Social media for learning: a virtual ethnography

Went to a fascinating seminar last week with this title, given by Siân Bayne on a flying visit from Edinburgh to the OU.

She talked about her work on a HE Academy project exploring at the whole Web 2.0/social media world and its effect on three different courses – in Divinity, eLearning and Engineering.

She picked out three areas:

1) New literacies – the stuff you expect, but also interesting takes on Barthes’ Death of the Author a) this is very straightforwardly manifest in a world of blogs and wikis, and b) never mind “a text’s unity lies not in its origin but in its destination”, in this world, there’s no unity in the destination either – the Death of the Reader as it were, and not in the panicky “OMG nobody reads literary books any more” sense.

2) Appropriation and ‘taming’ – fencing off, assessment, embedding – containing the perceived risk of wild stuff like Web 2.0.   Interestingly, (some) students as well as teachers thought private blogs – although “not proper blogs” were a valuable space in which to think out loud without it going on your permanent Internet record.  In a way, the closedness enabled more openness.  This is a theme I keep seeing all over the place.  Though there were also some who turned up with their own proper blogs and were perfectly happy doing their intellectual laundry in public.

Another point I particularly picked up here – because it relates to another ongoing theme I see – was getting students to blog their  preparation for a seminar as a ‘forcing function’ to make sure they prepared ahead of time.

3) The Uncanny in the Freudian unheimlich sense – “the effect often occurs when the boundary between fantasy and reality is blurred” – Freud describing Second Life in 1899.  Wikis and blogs were un/familiar but probably aren’t any more; Second Life might be now.  Some of the quotes from the students were spectacular – e.g. “Avatars are nothing but corpses” and another having unshakeable feelings of being lost, drowning (there was a lake nearby) and even dying.  There was some good stuff about art but I’ll post about that separately.

She teachers her eLearning students about identity through a Second Life seminar, appropriately enough.  I thought it was particularly cunning to use the uncanny effect to problematise stuff that the students might not have (many people have a pretty straightforward conception of ‘identity’), which is a technique worth re-using.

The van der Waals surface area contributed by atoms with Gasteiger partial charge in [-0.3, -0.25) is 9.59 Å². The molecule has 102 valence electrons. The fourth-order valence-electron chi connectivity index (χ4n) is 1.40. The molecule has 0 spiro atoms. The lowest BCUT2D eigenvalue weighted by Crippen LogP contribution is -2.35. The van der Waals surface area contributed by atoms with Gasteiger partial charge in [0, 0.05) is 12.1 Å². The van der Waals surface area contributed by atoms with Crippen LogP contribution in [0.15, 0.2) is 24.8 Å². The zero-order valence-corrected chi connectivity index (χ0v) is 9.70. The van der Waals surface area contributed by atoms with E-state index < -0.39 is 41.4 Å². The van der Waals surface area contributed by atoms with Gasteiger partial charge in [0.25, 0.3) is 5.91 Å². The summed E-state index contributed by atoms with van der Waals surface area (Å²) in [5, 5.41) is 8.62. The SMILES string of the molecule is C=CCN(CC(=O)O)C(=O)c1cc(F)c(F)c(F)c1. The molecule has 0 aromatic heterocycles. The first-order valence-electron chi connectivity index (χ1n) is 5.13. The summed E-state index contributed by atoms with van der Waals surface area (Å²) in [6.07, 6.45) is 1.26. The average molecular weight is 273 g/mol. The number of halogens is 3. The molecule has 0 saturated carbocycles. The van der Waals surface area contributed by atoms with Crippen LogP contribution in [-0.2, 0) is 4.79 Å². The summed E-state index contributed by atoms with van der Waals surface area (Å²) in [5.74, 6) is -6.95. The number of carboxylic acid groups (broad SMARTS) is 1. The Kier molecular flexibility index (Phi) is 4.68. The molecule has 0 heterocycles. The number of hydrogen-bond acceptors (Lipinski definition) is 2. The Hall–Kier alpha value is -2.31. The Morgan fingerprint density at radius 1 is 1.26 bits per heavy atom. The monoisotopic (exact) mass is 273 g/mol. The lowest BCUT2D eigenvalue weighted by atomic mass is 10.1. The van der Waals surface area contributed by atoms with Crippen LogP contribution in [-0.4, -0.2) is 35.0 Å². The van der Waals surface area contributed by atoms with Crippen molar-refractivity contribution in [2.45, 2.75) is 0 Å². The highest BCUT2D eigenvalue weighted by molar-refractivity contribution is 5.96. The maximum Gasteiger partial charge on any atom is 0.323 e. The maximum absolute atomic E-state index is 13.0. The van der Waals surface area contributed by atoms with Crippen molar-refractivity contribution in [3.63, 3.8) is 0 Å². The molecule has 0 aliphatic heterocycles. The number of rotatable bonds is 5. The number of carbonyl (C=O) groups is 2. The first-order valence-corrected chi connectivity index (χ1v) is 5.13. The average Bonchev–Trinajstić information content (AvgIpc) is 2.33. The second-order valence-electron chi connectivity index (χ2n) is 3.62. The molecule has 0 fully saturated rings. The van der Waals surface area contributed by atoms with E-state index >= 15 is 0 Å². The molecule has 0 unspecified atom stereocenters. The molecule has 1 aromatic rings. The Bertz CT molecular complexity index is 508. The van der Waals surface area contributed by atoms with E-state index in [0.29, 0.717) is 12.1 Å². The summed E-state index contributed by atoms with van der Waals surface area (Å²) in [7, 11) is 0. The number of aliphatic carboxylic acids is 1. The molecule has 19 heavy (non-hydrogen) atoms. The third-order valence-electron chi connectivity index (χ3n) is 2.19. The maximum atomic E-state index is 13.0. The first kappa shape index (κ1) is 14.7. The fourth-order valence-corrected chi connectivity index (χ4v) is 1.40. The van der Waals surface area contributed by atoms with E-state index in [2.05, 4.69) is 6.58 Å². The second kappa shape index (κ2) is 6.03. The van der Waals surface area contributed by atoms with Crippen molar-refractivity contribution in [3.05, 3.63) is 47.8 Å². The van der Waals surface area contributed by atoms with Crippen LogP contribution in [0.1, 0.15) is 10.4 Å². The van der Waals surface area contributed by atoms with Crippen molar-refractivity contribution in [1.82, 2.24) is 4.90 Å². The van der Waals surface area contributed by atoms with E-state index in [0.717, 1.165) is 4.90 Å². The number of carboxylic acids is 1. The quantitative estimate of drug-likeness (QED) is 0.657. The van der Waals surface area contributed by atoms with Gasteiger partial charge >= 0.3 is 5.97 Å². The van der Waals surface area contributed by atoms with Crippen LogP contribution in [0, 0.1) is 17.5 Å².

Also some amusing stuff about the Edinburgh island and disciplinary stereotypes manifesting themselves virtually – apparently the Business School’s place is shiny, neat and essentially a corporate display stand; they complain about the neighbouring architects’ space which is a spectacular and utter mess; and the educationalists have a fluffy zone with spaces to sit in circles with lots of soft furnishings.

(Her slides – not available (yet?) – were a great example of stylish use of Flickr-found art, with a white flower motif popping up throughout. )

At lunch afterwards, during a discussion on open and closed environments, Peter Twining (of Schome fame) mentioned a time when he was giving a seminar in Second Life and had to studiously ignore a pair of inappropriately amorous cows who wandered through.

There was another surprise moment when one of my more distinguished colleagues – with a long track record of widening educational opportunities and going the extra mile and then some for learners – startled me by vigorously voicing despair about failing students.  “What can you do?”, they complained, “You can’t just shoot them!”

(Peter noted that you can in Second Life.)

Author: dougclow

Data scientist, tutxor, project leader, researcher, analyst, teacher, developer, educational technologist, online learning expert, and manager. I particularly enjoy rapidly appraising new-to-me contexts, and mediating between highly technical specialisms and others, from ordinary users to senior management. After 20 years at the OU as an academic, I am now a self-employed consultant, building on my skills and experience in working with people, technology, data science, and artificial intelligence, in a wide range of contexts and industries.

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